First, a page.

domingo, 25 de junio de 2017


Christa Zaat

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Thomas Cooper Gotch (English Pre-Raphaelite painter and book illustrator) 1854 – 1931
Study for The Lantern Parade, ca. 1922
oil on canvas
51 x 76 cm.
private collection

Thomas Gotch was born in the Mission House in Kettering, Northamptonshire. He was the fourth son born to Mary Ann Gale Gotch and Thomas Henry Gotch (born 1805), who was a shoe maker. He had an elder brother, John Alfred Gotch, who was a successful architect and author.

With his parents support, in 1876 and 1877 he first studied at Hetherlies art school in London and then at Koninklijke Academie voor Schone Kunsten in Antwerp in 1877 and 1878. Then in 1879 Gotch attended Slade School of Fine Art with Alphonse Legros in London. Gotch met his friend Henry Scott Tuke and his future wife Caroline Yates at Slade. After their marriage, Thomas and Caroline studied in Paris at Académie Julian and Académie Lauren in the early 1880s. It was in Paris that he adoped the plein-air approach of painting outdoors.

In 1881 he married fellow art student Caroline Burland Yates (1854-1945) at Newlyn's St Peter’s Church. His daughter, Phyllis Marian Gotch was sometimes a model for her father. After completing his studies, Gotch travelled to Australia in 1883. Gotch and his wife settled in Newlyn, Cornwall in 1887. The couple and their daughter were key participants in the Newlyn art colony. In addition to his time spent in France and Belgium while studying art, Gotch also travelled to Austria, Australia, South Africa, Italy and Denmark.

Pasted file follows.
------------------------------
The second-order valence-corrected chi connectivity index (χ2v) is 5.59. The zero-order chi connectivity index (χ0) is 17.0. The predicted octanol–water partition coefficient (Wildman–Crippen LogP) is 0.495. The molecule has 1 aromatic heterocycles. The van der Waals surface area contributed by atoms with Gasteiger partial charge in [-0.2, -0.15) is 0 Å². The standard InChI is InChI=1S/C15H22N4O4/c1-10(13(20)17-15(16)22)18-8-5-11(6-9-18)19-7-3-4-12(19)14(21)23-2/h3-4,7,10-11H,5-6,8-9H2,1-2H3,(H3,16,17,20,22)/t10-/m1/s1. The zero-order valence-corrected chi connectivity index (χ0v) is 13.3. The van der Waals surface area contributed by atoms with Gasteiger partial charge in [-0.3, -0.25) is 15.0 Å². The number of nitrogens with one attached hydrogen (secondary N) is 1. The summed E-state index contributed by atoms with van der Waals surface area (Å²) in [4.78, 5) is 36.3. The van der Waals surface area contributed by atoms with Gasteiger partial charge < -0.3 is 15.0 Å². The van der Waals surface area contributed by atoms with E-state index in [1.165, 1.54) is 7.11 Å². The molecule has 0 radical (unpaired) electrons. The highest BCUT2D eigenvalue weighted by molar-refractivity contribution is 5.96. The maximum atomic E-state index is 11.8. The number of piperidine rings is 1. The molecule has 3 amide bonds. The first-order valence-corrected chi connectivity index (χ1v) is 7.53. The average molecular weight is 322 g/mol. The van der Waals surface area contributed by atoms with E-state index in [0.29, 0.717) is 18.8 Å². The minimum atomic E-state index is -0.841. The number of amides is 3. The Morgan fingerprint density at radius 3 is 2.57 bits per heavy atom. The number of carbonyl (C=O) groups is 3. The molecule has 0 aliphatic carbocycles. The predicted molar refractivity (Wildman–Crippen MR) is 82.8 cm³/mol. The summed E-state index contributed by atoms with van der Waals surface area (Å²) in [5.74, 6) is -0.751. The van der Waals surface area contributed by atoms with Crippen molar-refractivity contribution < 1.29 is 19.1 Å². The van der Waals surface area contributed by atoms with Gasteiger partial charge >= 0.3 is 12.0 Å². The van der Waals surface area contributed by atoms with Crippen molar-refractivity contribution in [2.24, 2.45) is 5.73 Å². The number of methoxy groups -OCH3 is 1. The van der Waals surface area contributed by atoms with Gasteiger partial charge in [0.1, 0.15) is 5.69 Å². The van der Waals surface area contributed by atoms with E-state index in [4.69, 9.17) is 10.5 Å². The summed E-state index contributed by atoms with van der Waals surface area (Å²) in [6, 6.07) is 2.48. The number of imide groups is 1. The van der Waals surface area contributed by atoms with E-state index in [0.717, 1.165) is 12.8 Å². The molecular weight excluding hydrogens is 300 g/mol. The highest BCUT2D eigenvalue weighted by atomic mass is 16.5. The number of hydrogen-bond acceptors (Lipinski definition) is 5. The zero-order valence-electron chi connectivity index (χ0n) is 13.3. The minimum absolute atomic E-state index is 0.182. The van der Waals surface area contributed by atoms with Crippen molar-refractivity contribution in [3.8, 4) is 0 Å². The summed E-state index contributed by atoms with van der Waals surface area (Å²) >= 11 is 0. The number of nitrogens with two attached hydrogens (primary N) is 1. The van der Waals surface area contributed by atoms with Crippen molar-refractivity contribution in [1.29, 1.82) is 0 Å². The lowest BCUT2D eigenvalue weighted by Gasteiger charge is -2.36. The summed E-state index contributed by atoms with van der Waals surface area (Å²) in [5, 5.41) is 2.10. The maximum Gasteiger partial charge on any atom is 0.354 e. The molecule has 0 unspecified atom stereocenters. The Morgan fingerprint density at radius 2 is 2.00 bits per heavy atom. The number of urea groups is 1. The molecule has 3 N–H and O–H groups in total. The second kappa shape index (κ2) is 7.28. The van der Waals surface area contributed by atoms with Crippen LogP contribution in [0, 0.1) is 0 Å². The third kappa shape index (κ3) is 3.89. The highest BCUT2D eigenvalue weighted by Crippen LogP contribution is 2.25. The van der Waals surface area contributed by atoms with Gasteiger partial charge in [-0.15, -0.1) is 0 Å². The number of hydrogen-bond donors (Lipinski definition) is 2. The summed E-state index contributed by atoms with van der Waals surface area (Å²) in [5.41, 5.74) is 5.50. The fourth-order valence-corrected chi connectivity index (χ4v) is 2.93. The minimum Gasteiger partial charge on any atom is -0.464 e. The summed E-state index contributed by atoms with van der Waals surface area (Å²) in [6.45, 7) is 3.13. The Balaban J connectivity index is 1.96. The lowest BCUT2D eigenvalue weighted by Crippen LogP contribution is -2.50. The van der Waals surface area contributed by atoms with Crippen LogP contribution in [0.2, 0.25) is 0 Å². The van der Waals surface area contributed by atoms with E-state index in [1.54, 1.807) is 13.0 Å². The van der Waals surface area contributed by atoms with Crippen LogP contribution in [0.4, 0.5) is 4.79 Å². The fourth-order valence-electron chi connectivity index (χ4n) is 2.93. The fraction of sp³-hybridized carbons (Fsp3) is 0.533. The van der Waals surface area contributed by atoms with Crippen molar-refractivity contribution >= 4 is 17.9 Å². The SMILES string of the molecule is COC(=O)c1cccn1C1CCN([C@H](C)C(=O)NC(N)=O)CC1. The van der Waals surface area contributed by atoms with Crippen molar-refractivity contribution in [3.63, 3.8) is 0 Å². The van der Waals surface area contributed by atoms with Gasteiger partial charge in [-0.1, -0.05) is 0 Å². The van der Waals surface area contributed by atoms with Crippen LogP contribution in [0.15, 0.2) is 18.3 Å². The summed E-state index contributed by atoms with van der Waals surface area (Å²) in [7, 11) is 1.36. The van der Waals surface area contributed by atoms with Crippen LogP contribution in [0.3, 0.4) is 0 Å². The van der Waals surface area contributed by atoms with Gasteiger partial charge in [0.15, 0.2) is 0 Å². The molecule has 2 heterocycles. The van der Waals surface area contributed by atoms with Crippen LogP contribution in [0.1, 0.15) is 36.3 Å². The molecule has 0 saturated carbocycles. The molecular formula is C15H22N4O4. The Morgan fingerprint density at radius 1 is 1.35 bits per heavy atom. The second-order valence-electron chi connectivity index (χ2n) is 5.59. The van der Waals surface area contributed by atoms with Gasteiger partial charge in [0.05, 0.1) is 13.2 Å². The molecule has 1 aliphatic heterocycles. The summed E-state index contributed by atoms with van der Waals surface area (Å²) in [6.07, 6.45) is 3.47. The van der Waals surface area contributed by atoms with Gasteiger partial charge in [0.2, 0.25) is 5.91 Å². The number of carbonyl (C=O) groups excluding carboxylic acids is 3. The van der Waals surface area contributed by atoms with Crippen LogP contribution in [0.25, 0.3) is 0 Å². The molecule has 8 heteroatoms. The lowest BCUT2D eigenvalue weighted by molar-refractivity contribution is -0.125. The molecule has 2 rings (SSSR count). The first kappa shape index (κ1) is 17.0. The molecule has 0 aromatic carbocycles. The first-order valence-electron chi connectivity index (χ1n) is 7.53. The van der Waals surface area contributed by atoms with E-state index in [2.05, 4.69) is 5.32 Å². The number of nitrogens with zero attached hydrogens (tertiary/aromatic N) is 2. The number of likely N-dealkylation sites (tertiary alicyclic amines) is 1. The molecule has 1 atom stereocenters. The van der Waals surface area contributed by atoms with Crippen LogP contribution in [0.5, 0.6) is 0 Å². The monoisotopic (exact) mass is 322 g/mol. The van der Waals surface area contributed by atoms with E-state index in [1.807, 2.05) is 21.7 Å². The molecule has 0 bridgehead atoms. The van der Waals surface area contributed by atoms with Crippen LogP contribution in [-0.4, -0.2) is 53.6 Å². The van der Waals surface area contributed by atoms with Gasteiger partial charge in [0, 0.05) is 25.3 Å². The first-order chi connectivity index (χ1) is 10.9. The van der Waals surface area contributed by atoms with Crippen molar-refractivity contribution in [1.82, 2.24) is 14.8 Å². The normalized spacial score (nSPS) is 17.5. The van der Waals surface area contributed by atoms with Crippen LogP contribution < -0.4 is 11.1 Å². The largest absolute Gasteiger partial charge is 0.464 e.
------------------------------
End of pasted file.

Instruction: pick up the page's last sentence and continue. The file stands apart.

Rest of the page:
In Newlyn he founded the Newlyn Industrial Classes, where the local youth could learn the arts & crafts. He also helped to set up the Newlyn Art Gallery, and served on its committee all his life. Among his friends in Newlyn was fellow artist Stanhope Forbes and Albert Chevallier Tayler.

In Newlyn, like other art colony artists, he used the plein-air approach for making paintings outdoors. He was also inspired by James McNeill Whistler's techniques for creating compositions and paintings. His style changed following a 1891-1892 a visit to Paris and Florence; His works were transformed from the Newlyn "rural realistic" style to a Pre-Raphaelite style that embraced more vibrant, exuberant colours and "returned to allegorical genre painting".

Thomas Gotch was a recognised success during his lifetime and enjoyed considerable public acclaim. He was a regular exhibitor at London's Royal Academy and contributed to numerous other national and international exhibitions. His works are still regularly exhibited and are often the subject of academic studies. Over his artistic career Gotch was also a model for other artists. For instance, he modelled for illustrations of King Arthur's Wood for Elizabeth Forbes.

Thomas Cooper Gotch died in 1 May 1931 of a heart attack while in London for an exhibition, and he was buried in Sancreed churchyard in Cornwall.

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